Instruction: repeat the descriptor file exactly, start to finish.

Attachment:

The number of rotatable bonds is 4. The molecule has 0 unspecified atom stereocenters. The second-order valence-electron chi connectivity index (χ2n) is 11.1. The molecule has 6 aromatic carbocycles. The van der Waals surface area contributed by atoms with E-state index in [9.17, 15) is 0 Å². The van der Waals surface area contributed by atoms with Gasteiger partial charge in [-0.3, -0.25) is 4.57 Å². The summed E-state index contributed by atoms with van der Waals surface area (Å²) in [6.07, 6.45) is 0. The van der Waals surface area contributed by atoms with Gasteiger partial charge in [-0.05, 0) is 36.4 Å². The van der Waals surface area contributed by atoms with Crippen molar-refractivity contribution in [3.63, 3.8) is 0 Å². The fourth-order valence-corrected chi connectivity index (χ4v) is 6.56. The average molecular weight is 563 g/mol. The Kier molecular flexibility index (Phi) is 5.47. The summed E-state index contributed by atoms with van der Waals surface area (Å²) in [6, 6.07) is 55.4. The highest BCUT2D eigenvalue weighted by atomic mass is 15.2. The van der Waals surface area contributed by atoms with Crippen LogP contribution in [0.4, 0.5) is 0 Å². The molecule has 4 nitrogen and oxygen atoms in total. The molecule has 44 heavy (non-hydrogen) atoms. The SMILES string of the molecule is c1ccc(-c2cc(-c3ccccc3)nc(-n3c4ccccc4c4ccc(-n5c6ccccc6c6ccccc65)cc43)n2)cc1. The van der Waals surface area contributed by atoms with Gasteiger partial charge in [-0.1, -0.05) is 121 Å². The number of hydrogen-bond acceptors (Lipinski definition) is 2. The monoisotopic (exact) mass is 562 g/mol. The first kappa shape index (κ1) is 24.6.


The number of rotatable bonds is 4. The molecule has 0 unspecified atom stereocenters. The second-order valence-electron chi connectivity index (χ2n) is 11.1. The molecule has 6 aromatic carbocycles. The van der Waals surface area contributed by atoms with E-state index in [9.17, 15) is 0 Å². The van der Waals surface area contributed by atoms with Gasteiger partial charge in [-0.3, -0.25) is 4.57 Å². The summed E-state index contributed by atoms with van der Waals surface area (Å²) in [6.07, 6.45) is 0. The van der Waals surface area contributed by atoms with Gasteiger partial charge in [-0.05, 0) is 36.4 Å². The van der Waals surface area contributed by atoms with Crippen molar-refractivity contribution in [3.63, 3.8) is 0 Å². The fourth-order valence-corrected chi connectivity index (χ4v) is 6.56. The average molecular weight is 563 g/mol. The Kier molecular flexibility index (Phi) is 5.47. The summed E-state index contributed by atoms with van der Waals surface area (Å²) in [6, 6.07) is 55.4. The highest BCUT2D eigenvalue weighted by atomic mass is 15.2. The van der Waals surface area contributed by atoms with Crippen LogP contribution in [0.4, 0.5) is 0 Å². The molecule has 4 nitrogen and oxygen atoms in total. The molecule has 44 heavy (non-hydrogen) atoms. The SMILES string of the molecule is c1ccc(-c2cc(-c3ccccc3)nc(-n3c4ccccc4c4ccc(-n5c6ccccc6c6ccccc65)cc43)n2)cc1. The van der Waals surface area contributed by atoms with Gasteiger partial charge in [-0.1, -0.05) is 121 Å². The number of hydrogen-bond acceptors (Lipinski definition) is 2. The monoisotopic (exact) mass is 562 g/mol. The first kappa shape index (κ1) is 24.6.